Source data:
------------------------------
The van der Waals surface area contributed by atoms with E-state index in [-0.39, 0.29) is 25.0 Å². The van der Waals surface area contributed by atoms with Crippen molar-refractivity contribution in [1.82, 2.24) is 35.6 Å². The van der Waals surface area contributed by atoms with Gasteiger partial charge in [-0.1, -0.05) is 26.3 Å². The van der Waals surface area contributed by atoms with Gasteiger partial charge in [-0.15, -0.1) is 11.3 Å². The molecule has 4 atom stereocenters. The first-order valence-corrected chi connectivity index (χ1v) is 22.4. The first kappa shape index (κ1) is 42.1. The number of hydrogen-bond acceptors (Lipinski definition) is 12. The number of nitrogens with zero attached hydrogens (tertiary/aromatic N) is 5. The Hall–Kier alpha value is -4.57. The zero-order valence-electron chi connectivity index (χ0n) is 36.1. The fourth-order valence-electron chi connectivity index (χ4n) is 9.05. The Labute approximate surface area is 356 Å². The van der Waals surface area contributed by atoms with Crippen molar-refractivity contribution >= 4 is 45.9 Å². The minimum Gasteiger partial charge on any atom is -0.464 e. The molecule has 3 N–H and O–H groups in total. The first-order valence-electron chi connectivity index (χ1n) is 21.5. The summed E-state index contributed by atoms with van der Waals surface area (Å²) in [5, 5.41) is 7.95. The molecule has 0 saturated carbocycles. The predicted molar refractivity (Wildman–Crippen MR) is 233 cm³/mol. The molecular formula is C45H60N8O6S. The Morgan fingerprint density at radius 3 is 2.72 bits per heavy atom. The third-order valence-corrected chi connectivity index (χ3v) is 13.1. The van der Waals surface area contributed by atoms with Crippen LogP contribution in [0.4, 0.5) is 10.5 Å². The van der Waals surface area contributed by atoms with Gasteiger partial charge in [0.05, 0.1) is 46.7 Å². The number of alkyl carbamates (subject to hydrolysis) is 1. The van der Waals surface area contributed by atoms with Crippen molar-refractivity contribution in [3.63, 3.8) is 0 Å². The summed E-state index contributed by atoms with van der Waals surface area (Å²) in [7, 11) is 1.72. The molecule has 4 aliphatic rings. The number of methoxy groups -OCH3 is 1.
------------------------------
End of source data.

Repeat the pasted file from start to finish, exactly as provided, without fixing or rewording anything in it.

The van der Waals surface area contributed by atoms with E-state index in [-0.39, 0.29) is 25.0 Å². The van der Waals surface area contributed by atoms with Crippen molar-refractivity contribution in [1.82, 2.24) is 35.6 Å². The van der Waals surface area contributed by atoms with Gasteiger partial charge in [-0.1, -0.05) is 26.3 Å². The van der Waals surface area contributed by atoms with Gasteiger partial charge in [-0.15, -0.1) is 11.3 Å². The molecule has 4 atom stereocenters. The first-order valence-corrected chi connectivity index (χ1v) is 22.4. The first kappa shape index (κ1) is 42.1. The number of hydrogen-bond acceptors (Lipinski definition) is 12. The number of nitrogens with zero attached hydrogens (tertiary/aromatic N) is 5. The Hall–Kier alpha value is -4.57. The zero-order valence-electron chi connectivity index (χ0n) is 36.1. The fourth-order valence-electron chi connectivity index (χ4n) is 9.05. The Labute approximate surface area is 356 Å². The van der Waals surface area contributed by atoms with Crippen molar-refractivity contribution >= 4 is 45.9 Å². The minimum Gasteiger partial charge on any atom is -0.464 e. The molecule has 3 N–H and O–H groups in total. The first-order valence-electron chi connectivity index (χ1n) is 21.5. The summed E-state index contributed by atoms with van der Waals surface area (Å²) in [5, 5.41) is 7.95. The molecule has 0 saturated carbocycles. The predicted molar refractivity (Wildman–Crippen MR) is 233 cm³/mol. The molecular formula is C45H60N8O6S. The Morgan fingerprint density at radius 3 is 2.72 bits per heavy atom. The third-order valence-corrected chi connectivity index (χ3v) is 13.1. The van der Waals surface area contributed by atoms with Crippen LogP contribution in [0.4, 0.5) is 10.5 Å². The van der Waals surface area contributed by atoms with Gasteiger partial charge in [0.05, 0.1) is 46.7 Å². The number of alkyl carbamates (subject to hydrolysis) is 1. The van der Waals surface area contributed by atoms with Crippen molar-refractivity contribution in [3.63, 3.8) is 0 Å². The summed E-state index contributed by atoms with van der Waals surface area (Å²) in [7, 11) is 1.72. The molecule has 4 aliphatic rings. The number of methoxy groups -OCH3 is 1.